Long-Lost Stills Sessions Hitting Stores In July
Nearly 30 years ago, Stephen Stills was in a New York studio with then-girlfriend Judy Collins recording music for the film "The Subject Was Roses." He finished early, so he asked the engineer, "'CanNearly 30 years ago, Stephen Stills was in a New York studio with then-girlfriend Judy Collins recording music for the film "The Subject Was Roses." He finished early, so he asked the engineer, "'Can I buy you for an hour?,'" Stills remembers. "[The engineer] said, 'Sure,' so I peeled off a couple hundred dollars and said, 'Just roll tape,' and I recorded every song that I could think of."
The results of that impromptu session will be heard on "Just Roll Tape: April 26th, 1968," due July 10 via Eyewall/Rhino. The 13-song collection features early demos of Stills favorites such as "Suite: Judy Blue Eyes," "Helplessly Hoping," "Wooden Ships" and "Change Partners," along with a bonus rendition of "Treetop Flyer" which was recorded at another session.
"There was most of the first [Crosby, Stills & Nash] album and my first solo albums and things that didn't quite make the cut," Stills tells Billboard.com. "I had a feeling that these were good. This is the first time I got them down coherently, but I felt like I was onto something."
The story of how Stills acquired the tape is almost as good as the music. A musician named Joe Colasurdo rescued the long-forgotten demo reel from a box of tapes that were being discarded when the studio closed in 1978. Colasurdo spent 25 years trying to get it to Stills. In 2003, he was finally able to pass it onto Graham Nash, who subsequently presented it to Stills.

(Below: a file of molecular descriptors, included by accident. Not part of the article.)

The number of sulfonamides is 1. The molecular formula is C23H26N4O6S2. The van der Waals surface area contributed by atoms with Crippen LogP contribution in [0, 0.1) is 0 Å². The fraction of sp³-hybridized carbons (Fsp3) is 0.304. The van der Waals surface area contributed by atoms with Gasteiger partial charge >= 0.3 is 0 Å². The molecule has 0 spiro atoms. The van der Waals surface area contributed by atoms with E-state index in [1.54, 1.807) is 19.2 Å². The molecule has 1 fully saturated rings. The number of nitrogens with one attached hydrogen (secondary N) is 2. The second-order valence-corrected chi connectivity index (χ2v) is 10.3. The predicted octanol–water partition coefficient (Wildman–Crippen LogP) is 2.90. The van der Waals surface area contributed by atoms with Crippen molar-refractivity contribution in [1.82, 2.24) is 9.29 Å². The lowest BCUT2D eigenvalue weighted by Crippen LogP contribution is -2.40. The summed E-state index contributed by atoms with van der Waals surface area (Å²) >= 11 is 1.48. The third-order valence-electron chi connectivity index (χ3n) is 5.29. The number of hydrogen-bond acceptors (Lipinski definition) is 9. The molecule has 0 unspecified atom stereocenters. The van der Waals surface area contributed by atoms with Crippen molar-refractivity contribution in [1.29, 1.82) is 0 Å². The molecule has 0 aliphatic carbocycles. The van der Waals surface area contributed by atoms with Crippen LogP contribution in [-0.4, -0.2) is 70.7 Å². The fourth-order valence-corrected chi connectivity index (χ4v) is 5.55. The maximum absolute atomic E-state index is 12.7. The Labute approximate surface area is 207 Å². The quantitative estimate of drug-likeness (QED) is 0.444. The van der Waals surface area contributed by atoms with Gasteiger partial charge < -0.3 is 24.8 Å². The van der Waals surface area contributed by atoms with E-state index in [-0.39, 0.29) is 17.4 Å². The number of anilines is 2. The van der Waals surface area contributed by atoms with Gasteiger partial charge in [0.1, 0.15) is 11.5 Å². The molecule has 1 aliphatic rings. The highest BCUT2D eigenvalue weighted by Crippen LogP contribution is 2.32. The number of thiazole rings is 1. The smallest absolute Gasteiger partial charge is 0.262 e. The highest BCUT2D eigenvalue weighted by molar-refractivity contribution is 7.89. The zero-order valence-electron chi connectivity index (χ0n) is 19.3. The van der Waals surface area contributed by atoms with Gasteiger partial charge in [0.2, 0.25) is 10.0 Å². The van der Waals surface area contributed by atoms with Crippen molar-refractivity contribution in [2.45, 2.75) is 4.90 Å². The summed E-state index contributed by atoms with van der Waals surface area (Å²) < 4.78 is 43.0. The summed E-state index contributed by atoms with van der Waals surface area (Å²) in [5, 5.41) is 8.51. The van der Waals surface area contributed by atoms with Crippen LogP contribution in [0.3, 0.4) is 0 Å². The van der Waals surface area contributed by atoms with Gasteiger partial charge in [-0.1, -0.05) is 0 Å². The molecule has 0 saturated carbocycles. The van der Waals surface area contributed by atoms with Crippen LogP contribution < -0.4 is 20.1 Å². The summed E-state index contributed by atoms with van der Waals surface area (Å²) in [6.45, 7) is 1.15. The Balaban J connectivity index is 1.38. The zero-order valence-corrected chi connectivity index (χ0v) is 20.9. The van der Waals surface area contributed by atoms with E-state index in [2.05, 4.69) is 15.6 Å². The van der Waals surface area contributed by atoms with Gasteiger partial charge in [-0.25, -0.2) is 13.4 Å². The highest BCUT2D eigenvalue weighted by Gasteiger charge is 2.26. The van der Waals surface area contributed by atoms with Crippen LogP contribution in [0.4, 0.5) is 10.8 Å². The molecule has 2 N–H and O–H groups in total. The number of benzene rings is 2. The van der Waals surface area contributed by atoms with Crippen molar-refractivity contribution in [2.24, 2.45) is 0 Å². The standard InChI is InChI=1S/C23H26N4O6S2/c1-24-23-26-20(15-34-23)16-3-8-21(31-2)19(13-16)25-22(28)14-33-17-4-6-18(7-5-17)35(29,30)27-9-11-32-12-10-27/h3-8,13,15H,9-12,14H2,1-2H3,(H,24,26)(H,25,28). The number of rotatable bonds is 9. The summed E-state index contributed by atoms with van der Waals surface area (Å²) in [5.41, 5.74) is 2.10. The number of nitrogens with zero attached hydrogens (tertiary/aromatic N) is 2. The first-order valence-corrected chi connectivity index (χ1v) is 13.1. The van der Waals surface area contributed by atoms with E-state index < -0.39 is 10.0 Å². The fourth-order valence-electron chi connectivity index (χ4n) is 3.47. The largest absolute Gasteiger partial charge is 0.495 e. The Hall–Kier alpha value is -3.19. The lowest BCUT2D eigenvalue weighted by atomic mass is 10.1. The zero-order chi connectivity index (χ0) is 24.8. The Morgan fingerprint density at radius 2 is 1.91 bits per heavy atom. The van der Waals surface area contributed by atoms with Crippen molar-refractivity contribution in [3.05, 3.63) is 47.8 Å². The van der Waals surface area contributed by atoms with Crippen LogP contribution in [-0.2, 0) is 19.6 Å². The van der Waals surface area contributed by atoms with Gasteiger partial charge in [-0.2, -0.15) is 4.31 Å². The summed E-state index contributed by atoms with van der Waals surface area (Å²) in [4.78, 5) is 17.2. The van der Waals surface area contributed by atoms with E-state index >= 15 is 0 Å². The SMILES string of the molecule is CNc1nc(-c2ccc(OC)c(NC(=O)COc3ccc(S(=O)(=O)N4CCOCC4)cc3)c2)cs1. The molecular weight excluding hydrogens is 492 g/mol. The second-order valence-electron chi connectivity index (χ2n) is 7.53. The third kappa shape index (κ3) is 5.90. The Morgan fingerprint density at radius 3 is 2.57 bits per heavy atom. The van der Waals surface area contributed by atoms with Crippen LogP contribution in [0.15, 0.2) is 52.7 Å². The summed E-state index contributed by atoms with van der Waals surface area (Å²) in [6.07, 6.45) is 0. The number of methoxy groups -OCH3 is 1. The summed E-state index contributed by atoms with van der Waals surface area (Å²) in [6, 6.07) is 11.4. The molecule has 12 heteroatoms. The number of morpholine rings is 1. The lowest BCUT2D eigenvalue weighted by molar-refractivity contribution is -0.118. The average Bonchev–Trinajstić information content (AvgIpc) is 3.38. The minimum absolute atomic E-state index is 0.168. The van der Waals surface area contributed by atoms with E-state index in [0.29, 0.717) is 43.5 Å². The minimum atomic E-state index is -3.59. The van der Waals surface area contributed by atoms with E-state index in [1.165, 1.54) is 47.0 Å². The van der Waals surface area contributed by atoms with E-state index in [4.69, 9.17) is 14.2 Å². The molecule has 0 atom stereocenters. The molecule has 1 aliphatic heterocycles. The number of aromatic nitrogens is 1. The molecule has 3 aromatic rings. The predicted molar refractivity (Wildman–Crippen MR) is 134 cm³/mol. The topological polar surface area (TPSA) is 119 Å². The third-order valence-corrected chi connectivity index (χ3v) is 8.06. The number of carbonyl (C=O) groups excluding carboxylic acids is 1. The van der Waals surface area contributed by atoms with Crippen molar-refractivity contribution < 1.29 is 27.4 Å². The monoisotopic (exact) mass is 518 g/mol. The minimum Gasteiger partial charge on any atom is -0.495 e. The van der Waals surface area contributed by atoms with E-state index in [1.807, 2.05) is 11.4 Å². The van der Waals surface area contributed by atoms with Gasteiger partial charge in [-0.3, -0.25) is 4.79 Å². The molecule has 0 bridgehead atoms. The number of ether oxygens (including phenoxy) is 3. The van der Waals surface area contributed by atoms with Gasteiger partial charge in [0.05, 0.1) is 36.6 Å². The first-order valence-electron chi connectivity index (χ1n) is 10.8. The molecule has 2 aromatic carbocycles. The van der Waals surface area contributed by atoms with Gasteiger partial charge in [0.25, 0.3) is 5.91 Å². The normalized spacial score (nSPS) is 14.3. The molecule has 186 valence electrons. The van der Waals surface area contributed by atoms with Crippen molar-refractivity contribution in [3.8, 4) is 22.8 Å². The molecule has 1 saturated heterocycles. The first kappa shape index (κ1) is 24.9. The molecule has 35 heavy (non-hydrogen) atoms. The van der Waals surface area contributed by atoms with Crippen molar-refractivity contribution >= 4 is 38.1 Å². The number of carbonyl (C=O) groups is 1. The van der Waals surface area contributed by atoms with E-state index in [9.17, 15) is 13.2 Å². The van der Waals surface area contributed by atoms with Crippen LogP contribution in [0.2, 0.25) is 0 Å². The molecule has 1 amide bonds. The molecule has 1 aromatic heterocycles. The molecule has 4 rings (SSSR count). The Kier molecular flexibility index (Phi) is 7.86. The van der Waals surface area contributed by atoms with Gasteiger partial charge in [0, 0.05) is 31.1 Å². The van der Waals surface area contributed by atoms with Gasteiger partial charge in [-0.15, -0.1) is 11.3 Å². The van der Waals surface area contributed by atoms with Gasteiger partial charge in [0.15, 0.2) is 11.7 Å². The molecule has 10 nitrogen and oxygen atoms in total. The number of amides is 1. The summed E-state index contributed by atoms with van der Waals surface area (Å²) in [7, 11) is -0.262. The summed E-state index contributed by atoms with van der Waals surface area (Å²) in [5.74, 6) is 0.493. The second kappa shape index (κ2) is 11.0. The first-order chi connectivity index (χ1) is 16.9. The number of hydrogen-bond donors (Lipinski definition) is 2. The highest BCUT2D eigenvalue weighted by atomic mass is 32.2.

"[Colasurdo] didn't want anything for it; he told [Nash], 'I just want it to get to Stephen Stills,'" Stills recalls. "Graham takes it, doesn't tell me, takes it into the studio ... and just sort of crossed his fingers and closed his eyes and press[ed] play, and the thing ran across beautifully. That's truly rock'n'roll legend."
"Just Roll Tape" isn't Stills' only archival endeavor. In addition to starting work on a memoir, he's also planning what will likely become a series of box sets or retrospectives chronicling his career, probably with a Manassas anthology coming first.
"The wonderful thing's gonna be all of these outtakes and beginnings of songs or [tapes] of me getting guitar sounds, just absolutely face-melting guitar licks," Stills says. "There's a lot of stuff there."
Still up in the air, however, is the fate of the long-discussed Crosby, Stills, Nash & Young live album and DVD from the group's 2006 Freedom of Speech tour. Stills predicts that "something will come from that" but adds that "you have to ask Neil [Young]" about particulars.
Stills kicks off a five-week solo tour on Friday in Toronto. Crosby Stills & Nash are slated to play shows in Australia and New Zealand during November and December.